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4.2 out of 5 stars
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4.2 out of 5 stars


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on 21 July 2017
Such vivid detail one would think Moffat had been there.
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I am enjoying this book very much, but if you are of a nervous disposition, I suggest you don’t read it before going to bed. The reality of war then as now is brutal. The description of being hung drawn and quartered is just horrible, as are the punishments inflicted on the poor horses. Yes I know they were bred for war, but to read how the horse’s legs were broken, as the ground beneath them collapsed. (Bruce had constructed traps with sharpened stakes and covered them with brushwood)and to imagine their screams is not pretty, but this is the 14 C and in many ways it was a different world

It is clear that Moffat has huge admiration for Robert Bruce and this comes through in the book. His view of Edward of Carnarvon is less so, especially given his homosexuality, although Moffat is of the view that ultimately it was his dithering and incompetence that drove his commanders to despair as much as his sexual preferences.

A superb account of a defining moment in the history of Scotland and of Great Britain
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on 12 September 2014
When even a huge historical event like the Battle Of Bannockburn leaves so little physical evidence and few contemporary accounts then, as a reader, we have to trust the author's interpretations, analysis and assumptions.In this case Alistair Moffat does a fine job. Well researched and written in a distinct clear style that keeps the narrative of events moving and providing enough of the background to those events to stop it becoming either too glib or too academic. This is "popular history" close to its best with just enough "it is likely that" and " it is probable " to keep it clear that this is one author's view and that it is likely that we shall never know the full story. Reading it, as I have, just as the referendum in Scotland it about to take place I am only grateful that we do things differently now.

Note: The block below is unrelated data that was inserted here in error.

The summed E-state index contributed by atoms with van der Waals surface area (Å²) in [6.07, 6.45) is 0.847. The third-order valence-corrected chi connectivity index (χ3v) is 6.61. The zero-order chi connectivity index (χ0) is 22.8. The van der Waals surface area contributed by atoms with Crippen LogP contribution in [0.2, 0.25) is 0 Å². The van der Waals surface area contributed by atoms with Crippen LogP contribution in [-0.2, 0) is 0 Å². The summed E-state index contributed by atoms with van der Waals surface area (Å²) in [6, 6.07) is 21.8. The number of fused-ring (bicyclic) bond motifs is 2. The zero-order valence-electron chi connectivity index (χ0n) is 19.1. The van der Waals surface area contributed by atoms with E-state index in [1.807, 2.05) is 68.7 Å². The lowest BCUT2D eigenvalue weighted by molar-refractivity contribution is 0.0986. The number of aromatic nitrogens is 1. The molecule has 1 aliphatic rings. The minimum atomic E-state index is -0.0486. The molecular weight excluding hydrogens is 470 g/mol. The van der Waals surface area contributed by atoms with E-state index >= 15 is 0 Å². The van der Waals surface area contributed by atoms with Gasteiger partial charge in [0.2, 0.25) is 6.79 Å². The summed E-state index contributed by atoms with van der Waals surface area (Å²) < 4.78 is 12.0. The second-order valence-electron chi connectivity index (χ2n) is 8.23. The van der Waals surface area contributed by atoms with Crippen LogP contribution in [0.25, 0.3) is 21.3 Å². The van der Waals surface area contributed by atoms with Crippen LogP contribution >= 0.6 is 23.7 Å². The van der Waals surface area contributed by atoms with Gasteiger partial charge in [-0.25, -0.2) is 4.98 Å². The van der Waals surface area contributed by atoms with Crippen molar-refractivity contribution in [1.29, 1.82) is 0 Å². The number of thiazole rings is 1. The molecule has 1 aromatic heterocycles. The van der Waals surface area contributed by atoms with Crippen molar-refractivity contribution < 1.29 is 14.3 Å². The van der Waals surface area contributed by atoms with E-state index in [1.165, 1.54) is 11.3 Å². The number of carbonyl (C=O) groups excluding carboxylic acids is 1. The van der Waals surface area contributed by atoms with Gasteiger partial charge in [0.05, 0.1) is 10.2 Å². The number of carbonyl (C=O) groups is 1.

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on 31 March 2015
An excellent entertaining and informative read. Moffatt brings the events to life, so many history books are dry as dust with endless notes on troop dispositions and the excitement sucked out of the events. As a Scot I'm ashamed to admit I knew only a few basic facts about the battle and nothing about the politics that drove the event. I suppose that's what you would expect from a 70's edition where high school history lessons really meant the distorted ENGLISH history we were fed with our own peoples history criminally ignored. Well written and well researched Moffat has the storytellers knack of keeping the reader engaged throughout. I would recommend this book